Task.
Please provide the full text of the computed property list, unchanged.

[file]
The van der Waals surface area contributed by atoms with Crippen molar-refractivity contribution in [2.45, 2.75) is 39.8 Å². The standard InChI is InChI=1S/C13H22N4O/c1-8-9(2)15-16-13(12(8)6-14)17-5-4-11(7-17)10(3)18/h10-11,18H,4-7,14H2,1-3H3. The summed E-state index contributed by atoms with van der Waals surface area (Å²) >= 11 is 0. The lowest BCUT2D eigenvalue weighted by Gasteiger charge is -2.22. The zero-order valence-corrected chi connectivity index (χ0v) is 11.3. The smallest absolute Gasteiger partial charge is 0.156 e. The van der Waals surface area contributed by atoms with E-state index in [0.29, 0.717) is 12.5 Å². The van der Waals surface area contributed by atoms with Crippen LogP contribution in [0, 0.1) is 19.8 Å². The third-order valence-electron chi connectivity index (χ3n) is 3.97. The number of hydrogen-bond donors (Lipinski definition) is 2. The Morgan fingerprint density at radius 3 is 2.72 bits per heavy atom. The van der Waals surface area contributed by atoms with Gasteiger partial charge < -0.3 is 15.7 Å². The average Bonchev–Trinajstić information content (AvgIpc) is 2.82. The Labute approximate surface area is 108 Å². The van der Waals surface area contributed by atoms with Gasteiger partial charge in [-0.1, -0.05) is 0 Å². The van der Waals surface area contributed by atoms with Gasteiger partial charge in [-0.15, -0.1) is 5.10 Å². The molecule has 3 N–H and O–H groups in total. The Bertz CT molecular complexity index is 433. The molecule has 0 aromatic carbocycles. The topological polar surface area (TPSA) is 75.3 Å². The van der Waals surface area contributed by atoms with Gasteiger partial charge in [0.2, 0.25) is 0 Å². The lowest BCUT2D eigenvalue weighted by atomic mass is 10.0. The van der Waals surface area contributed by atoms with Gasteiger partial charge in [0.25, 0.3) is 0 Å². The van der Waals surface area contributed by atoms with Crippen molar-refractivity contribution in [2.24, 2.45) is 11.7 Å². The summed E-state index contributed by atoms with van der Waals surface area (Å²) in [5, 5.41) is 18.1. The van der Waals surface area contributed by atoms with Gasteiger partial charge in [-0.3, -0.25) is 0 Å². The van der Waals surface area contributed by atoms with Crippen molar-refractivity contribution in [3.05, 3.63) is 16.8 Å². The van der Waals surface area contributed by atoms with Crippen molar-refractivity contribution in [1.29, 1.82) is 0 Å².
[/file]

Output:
The van der Waals surface area contributed by atoms with Crippen molar-refractivity contribution in [2.45, 2.75) is 39.8 Å². The standard InChI is InChI=1S/C13H22N4O/c1-8-9(2)15-16-13(12(8)6-14)17-5-4-11(7-17)10(3)18/h10-11,18H,4-7,14H2,1-3H3. The summed E-state index contributed by atoms with van der Waals surface area (Å²) >= 11 is 0. The lowest BCUT2D eigenvalue weighted by Gasteiger charge is -2.22. The zero-order valence-corrected chi connectivity index (χ0v) is 11.3. The smallest absolute Gasteiger partial charge is 0.156 e. The van der Waals surface area contributed by atoms with E-state index in [0.29, 0.717) is 12.5 Å². The van der Waals surface area contributed by atoms with Crippen LogP contribution in [0, 0.1) is 19.8 Å². The third-order valence-electron chi connectivity index (χ3n) is 3.97. The number of hydrogen-bond donors (Lipinski definition) is 2. The Morgan fingerprint density at radius 3 is 2.72 bits per heavy atom. The van der Waals surface area contributed by atoms with Gasteiger partial charge < -0.3 is 15.7 Å². The average Bonchev–Trinajstić information content (AvgIpc) is 2.82. The Labute approximate surface area is 108 Å². The van der Waals surface area contributed by atoms with Gasteiger partial charge in [-0.1, -0.05) is 0 Å². The van der Waals surface area contributed by atoms with Gasteiger partial charge in [-0.15, -0.1) is 5.10 Å². The molecule has 3 N–H and O–H groups in total. The Bertz CT molecular complexity index is 433. The molecule has 0 aromatic carbocycles. The topological polar surface area (TPSA) is 75.3 Å². The van der Waals surface area contributed by atoms with Gasteiger partial charge in [0.2, 0.25) is 0 Å². The lowest BCUT2D eigenvalue weighted by atomic mass is 10.0. The van der Waals surface area contributed by atoms with Gasteiger partial charge in [0.25, 0.3) is 0 Å². The van der Waals surface area contributed by atoms with Crippen molar-refractivity contribution in [2.24, 2.45) is 11.7 Å². The summed E-state index contributed by atoms with van der Waals surface area (Å²) in [5, 5.41) is 18.1. The van der Waals surface area contributed by atoms with Gasteiger partial charge in [-0.3, -0.25) is 0 Å². The van der Waals surface area contributed by atoms with Crippen molar-refractivity contribution in [3.05, 3.63) is 16.8 Å². The van der Waals surface area contributed by atoms with Crippen molar-refractivity contribution in [1.29, 1.82) is 0 Å².